Just as the election season starts in earnest, the Centers for Medicare and Medicaid Services (CMS) has thrown out a study projecting that healthcare reform will increase health costs between now and 2019. This report, which will undoubtedly heat up the reform debate, will not surprise those who understand that the Affordable Care Act is primarily designed to expand insurance coverage. But what the CMS actuaries aren't taking into account are the economic and social forces that will reshape the healthcare delivery system over the next decade.
Comparing the current figures to earlier estimates that CMS' actuaries published in March 2010, the new report predicts that average annual health spending growth will be 6.3 percent from 2009-2019, or 0.2 percent higher than the previous estimate. At that rate, national health spending will increase from $2.5 trillion, or 17.3 percent of GDP, in 2009, to $4.6 trillion, or nearly 20 percent of GDP, in 2019. That's just slightly more than the pre-reform estimate.
The big variables are these:
- Medicare payments to physicians. Costs are expected to rise 4.2 percent -- one percentage point below the previous estimate -- in 2011, mainly because a repeatedly postponed 23 percent cut in physician pay is scheduled to take effect in December of this year. You'd have to be a CMS actuary to place a bet on that happening, so we can expect spending to rise even more.
- Expansion of coverage. Starting in 2014, an estimated 32.5 million people will gain coverage, more than half through Medicaid. Healthcare spending growth that year is expected to increase 9.2 percent, vs. the 6.6 percent earlier predicted. Out of pocket spending on health care will decrease as more people obtain insurance.
- Government spending shifts. From 2015-2019, health costs will grow at a slightly slower clip than originally projected. While costs associated with coverage expansion will keep rising through 2016, ACA-mandated cuts in Medicare provider payments, plus the excise tax on high-cost plans, will decelerate spending during that period.
Neither CMS nor the Congressional Budget Office has been able to get a very good handle on how much this approach could save. The problem is that this kind of population health management will require a major restructuring of the system for delivering health care. That means wholesale changes in the financial incentives of doctors and hospitals and the business relationships between and among them.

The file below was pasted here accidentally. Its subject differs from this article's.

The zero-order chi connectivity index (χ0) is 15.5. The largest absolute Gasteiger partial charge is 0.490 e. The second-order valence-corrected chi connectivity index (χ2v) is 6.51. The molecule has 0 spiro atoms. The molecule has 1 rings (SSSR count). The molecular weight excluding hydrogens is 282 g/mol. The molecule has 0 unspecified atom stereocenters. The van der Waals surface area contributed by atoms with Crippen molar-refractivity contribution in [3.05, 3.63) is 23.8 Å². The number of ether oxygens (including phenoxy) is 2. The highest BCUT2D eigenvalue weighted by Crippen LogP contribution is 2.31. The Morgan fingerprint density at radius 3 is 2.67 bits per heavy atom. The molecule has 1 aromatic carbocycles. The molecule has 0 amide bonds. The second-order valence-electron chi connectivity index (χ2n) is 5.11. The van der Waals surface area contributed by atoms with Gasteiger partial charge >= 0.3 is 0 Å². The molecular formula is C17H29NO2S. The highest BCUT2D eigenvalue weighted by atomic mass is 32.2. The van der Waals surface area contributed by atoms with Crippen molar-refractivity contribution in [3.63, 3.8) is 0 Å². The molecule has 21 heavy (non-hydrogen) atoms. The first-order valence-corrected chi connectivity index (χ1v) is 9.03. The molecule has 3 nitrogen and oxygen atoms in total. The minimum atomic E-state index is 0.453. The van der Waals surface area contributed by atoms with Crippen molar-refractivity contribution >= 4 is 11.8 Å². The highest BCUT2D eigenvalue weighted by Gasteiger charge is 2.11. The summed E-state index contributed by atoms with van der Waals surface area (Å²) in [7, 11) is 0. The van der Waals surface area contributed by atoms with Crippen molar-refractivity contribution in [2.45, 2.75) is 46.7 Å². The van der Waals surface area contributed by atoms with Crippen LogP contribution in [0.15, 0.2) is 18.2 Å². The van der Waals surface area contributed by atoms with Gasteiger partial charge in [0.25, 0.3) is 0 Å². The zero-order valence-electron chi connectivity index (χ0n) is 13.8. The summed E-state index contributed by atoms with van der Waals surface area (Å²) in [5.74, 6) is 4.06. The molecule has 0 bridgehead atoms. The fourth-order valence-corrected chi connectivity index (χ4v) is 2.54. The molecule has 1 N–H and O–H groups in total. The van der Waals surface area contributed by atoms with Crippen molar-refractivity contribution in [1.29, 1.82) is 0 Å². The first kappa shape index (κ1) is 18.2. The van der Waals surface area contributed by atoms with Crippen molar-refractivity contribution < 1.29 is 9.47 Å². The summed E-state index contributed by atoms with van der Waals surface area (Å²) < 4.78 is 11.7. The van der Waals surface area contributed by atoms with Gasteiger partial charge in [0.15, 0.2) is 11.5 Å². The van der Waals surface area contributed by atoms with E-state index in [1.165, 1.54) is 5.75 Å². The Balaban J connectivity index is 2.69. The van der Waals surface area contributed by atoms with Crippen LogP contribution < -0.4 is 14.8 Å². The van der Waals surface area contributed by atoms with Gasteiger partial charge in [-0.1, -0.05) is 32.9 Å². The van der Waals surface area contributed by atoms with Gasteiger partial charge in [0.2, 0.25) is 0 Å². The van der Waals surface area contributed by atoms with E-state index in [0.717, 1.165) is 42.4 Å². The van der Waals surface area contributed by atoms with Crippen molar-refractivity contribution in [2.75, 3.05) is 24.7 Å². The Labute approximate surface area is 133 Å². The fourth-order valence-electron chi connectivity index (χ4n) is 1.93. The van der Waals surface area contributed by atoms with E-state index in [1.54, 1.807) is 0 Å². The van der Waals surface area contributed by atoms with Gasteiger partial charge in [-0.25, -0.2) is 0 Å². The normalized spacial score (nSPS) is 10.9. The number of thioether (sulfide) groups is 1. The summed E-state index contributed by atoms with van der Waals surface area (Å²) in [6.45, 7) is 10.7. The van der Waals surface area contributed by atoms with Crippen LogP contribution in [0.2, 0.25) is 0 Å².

As someone who writes daily about the healthcare industry, I know that the larger players, at least, are well aware of the need for these changes and are actively preparing for them. It's doubtful that many physicians in small practices or the myriad businesses that occupy various specialized niches in the industry understand much of what's going on. But I'm convinced that within the next few years, their eyes will be opened, and they will be forced to pay attention.
The reason lies in plain view in the CMS projections. The only thing that will stop healthcare costs from shooting up to $4.6 trillion in 2019 is our collective inability to pay the bill. If consumers vote with their feet by avoiding healthcare, as they have to some degree this year, healthcare providers and insurers will have to rethink their business models. That, plus a Medicare-led change in reimbursement methods, could really bend the cost curve.
Until then, I wish good luck to all those who are taking on the brutally hard work of transforming healthcare, one brick at a time.
Image supplied courtesy of Flickr.